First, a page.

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The processing of lexical tones by young Chinese children*

Published online by Cambridge University Press:  31 July 2012


CANDISE Y. LIN
Affiliation:
Department of Human Development and Quantitative Methodology, University of Maryland, USA
MIN WANG
Affiliation:
Department of Human Development and Quantitative Methodology, University of Maryland, USA
HUA SHU
Affiliation:
State Key Laboratory of Cognitive Neuroscience and Learning, Beijing Normal University, China
Corresponding
E-mail address:

Abstract

The current study examined five- and seven-year-old Mandarin-speaking children's processing of lexical tones in relation to speech segments by varying onset and rime in an oddity task (onset±rime±). Results showed that children experienced more difficulty in lexical tone oddity judgment when rimes differed across monosyllables (e.g. onset+rime−) than when onsets differed (e.g. onset−rime+). This finding suggests that vowels interfere more than consonants in lexical tone processing. Seven-year-olds consistently outperformed five-year-olds, suggesting that the growth of metalinguistic awareness and literacy exposure may play a joint role in the development of lexical tone processing skills.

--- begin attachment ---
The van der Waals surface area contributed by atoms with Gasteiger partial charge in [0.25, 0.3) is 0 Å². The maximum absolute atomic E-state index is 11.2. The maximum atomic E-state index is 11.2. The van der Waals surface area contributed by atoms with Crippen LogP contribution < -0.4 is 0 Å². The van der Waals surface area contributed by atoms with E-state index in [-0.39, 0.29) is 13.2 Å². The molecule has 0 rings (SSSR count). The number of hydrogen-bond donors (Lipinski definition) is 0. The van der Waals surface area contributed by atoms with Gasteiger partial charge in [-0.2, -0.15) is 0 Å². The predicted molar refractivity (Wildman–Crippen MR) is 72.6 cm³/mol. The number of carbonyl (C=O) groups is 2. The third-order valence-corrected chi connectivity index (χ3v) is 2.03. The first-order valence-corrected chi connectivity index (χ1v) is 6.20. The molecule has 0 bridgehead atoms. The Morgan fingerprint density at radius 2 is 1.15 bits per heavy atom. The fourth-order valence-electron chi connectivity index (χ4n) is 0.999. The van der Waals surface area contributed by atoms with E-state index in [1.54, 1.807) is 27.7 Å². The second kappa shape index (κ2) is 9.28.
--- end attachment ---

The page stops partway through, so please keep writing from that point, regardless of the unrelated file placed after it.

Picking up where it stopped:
Type
Brief Research Reports
Copyright
Copyright © Cambridge University Press 2012 

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Footnotes

[*]

This study was supported by an NSF EAPSI fellowship (OISE-0913126) to the first author and an NIH/NICHD grant (R01HD048438) to the second author. We thank the editor, Dr Heike Behrens, two anonymous reviewers and the action editor for their valuable comments and suggestions. We would like to thank the teachers and parents from the kindergartens in Beijing and elementary schools in Baoding for their warm support and the children for their active participation. We also thank Han Wu, Chu Chu Li, Wei Zhou and Yajing Zhang.


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